A Slice of Life in the Texas Hill Country

We are often asked how we came to name our ranch “Doubledeer.”  It came to us one afternoon in the most unlikely way.

We had just purchased our dream property in the Texas Hill Country near Fredericksburg, and like most new landowners, we went there every weekend to enjoy nature and the beautiful wildlife.  It is a pristine piece of acreage bordered by two flowing creeks that have proven to be a haven for deer and other wildlife even in the dry season.

“Look, doubles!”  In my husband’s excitement he could not think of the word “twins,” as we watched two beautifully fragile fawns and their mother dash for cover, so he said the next best thing.  I think in the beginning Doubledeer was more of a way to tease Bob about his loss of words rather than to actually give our ranch a name.

While we watched the threesome run, we noticed the doe had a pronounced limp.  In fact, she painfully hit the ground on her left front knee each time she took a step.  It appeared that her leg from the knee down was useless, and it swung limply whenever she stopped. 

As with most deer populations in a heavily hunted region, they suffer at the careless hands of hunters who wound, rather than make a clean kill.  This doe had apparently survived her injuries, healed and had continued with her life.

 This was not to be the last we saw of this brave lady we named “Little Crippley.”   She considered our place her home, or maybe we considered her home our place.  No matter when we visited, we would catch a glimpse of her as she ran for cover.  We soon looked forward to seeing her each time we came and remarked on how exceptionable her survival must be.

It wasn’t long before the sound of our Jeep proved not at all disturbing to Little Crippley.  She would look up, listen, take a long gaze and continue to crop the tender vegetation as she kept us in her sights.  What a brave lady!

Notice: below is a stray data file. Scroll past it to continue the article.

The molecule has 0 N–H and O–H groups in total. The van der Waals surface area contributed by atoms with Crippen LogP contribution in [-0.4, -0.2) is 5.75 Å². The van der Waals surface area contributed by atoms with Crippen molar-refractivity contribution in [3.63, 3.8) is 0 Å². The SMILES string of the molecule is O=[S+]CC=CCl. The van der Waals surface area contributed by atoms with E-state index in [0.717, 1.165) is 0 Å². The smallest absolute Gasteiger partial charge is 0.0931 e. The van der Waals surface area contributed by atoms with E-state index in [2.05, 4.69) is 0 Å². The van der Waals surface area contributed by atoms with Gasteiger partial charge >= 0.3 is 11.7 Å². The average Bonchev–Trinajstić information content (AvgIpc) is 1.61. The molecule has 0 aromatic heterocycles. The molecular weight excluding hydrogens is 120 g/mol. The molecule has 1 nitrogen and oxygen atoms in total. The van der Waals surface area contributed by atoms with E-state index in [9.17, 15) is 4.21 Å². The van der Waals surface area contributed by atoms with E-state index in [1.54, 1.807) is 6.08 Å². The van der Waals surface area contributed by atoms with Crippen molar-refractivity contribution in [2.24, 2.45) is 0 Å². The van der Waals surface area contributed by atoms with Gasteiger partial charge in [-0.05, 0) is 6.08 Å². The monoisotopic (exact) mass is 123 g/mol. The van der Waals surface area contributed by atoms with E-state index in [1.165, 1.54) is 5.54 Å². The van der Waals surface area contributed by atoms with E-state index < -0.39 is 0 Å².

As the years passed, we noticed that each spring, Little Crippley presented us with a new set of twins, each thriving and surviving in the wild.  Many of her young remained with her throughout the years, having their own babies and enjoying the peace and safety our land provided. 

Eventually, we built our home on the land and had the pleasure of being near our deer family every day.  Bob would sow feed pellets and corn each evening as a way  to relax and watch his beloved deer.  They all knew when Bob would leave the house and walk to their “dining table” with the dinner bucket.  All came running, especially Little Crippley.  She would come within a few steps of Bob, her big brown eyes cautious, yet trusting as few wild things trust.  Each time Bob moved around her, she pivoted on her good front leg just to let him know that she was keeping an eye on him.  Little Crippley was always particular about who could come near.  She did not like it if any strangers were about.

Those who would come to watch at a distance could not believe how such a challenged animal could continue to thrive and trust one of “those” that did this terrible thing to her.

This past year (2009) Little Crippley had really begun to show her age.  She was still such a good mother to her fawns, but her neck seemed to bow and her ribs had started to show.  Time catches up with all of us.  Later that summer, we missed seeing her.  We thought or hoped that she had just moved on. 

One fall afternoon as we were walking to the point where our two creeks meet, we noticed the body of a partially decomposed deer.  What a great place to spend your final moments we thought, here in this cool, tranquil setting that we all enjoyed so much.  As Bob knelt and examined the bones of the deer a little closer, he noticed that the left front leg had been damaged and hung limply from the knee. 
-Phyllis Smith